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With: Jake Gyllenhaal, Michelle Monaghan, Vera Farmiga, Jeffrey Wright, Michael Arden, Cas Anvar, Russell Peters, Brent Skagford, Craig Thomas, Gordon Masten, Susan Bain, Paula Jean Hixson, Lincoln Ward, Kyle Gatehouse, Albert Kwan
Written by: Ben Ripley
Directed by: Duncan Jones
MPAA Rating: PG-13 for some violence including disturbing images, and for language
Running Time: 93
Date: 03/11/2011

Source Code (2011)

3 Stars (out of 4)

In the Moment

By Jeffrey M. Anderson

The year 2009 was supposed to have been some kind of breakthrough for sci-fi films, since there were a handful of popular and critical successes in that genre. These included Star Trek, District 9 and Avatar, none of which were really sci-fi movies, but simply war/battle movies in disguise, set on other planets or in outer space. The best sci-fi movie in that year of nouveau sci-fi went almost unnoticed: Duncan Jones' Moon. Unlike any of the others, it was true "science fiction," in that it told a story based on a fictitious, imaginary idea of science.

Jones -- who happens to be David Bowie's son -- made his feature debut with Moon, and he follows it up with the equally wonderful Source Code, also a true science fiction movie. With both films, Jones manages to focus on his story and characters, without even so much as throwing in a gratuitous chase scene.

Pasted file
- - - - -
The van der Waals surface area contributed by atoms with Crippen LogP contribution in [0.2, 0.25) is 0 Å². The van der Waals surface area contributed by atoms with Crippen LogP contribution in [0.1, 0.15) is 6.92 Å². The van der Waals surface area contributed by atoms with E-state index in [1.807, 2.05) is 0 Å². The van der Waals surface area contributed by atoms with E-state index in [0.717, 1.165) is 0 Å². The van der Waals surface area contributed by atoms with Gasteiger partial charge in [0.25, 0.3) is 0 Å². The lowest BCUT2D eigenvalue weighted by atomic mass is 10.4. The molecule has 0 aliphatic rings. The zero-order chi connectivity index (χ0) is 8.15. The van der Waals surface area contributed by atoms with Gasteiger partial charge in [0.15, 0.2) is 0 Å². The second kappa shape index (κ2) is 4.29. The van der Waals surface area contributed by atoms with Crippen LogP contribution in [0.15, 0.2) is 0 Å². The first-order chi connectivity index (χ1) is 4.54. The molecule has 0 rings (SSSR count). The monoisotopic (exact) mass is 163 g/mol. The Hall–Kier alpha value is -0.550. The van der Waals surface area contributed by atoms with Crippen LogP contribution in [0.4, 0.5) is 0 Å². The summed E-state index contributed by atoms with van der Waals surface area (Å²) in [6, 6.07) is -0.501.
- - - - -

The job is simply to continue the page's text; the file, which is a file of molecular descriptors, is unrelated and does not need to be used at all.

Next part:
Jake Gyllenhaal stars -- in his best role since Zodiac -- as Captain Colter Stevens. He begins the movie by suddenly waking up on a train. The last thing he remembers, he was flying a helicopter in the Middle East. What's even weirder is that the girl across the seat from him, Christina Warren (Michelle Monaghan) seems to know him and keeps calling him "Sean."

Without giving too much else away, it turns out that Stevens is on a mission: he has been sent back in time, more or less, to this train and into the body of "Sean." His job is to locate a bomb on board, and hopefully the man who planted it. In doing so, he can prevent a much bigger bombing. He has only eight minutes to do so. If he fails, he must start over again at the same point in time. When he returns to the present time, a mysterious military agent called Goodwin (Vera Farmiga) is in charge of him, and an even more mysterious scientist (Jeffrey Wright) lurks about behind her.

So we get a kind of Groundhog Day scenario, in which Stevens knows more or less what is going to happen, and can learn from his mistakes each time. He also becomes increasingly infatuated with the charming Christina and hopes he can eventually rescue her from the bomb. I can't say much more about what happens, but suffice to say that Jones and screenwriter Ben Ripley do not let their hero off the hook very easily. Happily, though, the filmmakers do seem to care about these characters, and -- like Sam Rockwell in Moon -- Jones gets terrific performances from all of his cast members.

Source Code is more of a popcorn sci-fi than a hardcore one; it's an adrenaline-fueled thriller, although it's one that never runs out of ideas. Jones keeps the pace tight and doles out the bodily thrills and brainy surprises in equal measure, never outstaying his welcome. Hardcore fans may balk a little at the film's ending, but I feel as if it is rightfully earned. If you ask me, 2011 is really the year of the new sci-fi film, given this and two other terrific "idea-based" movies, The Adjustment Bureau and Limitless. And it's only April!

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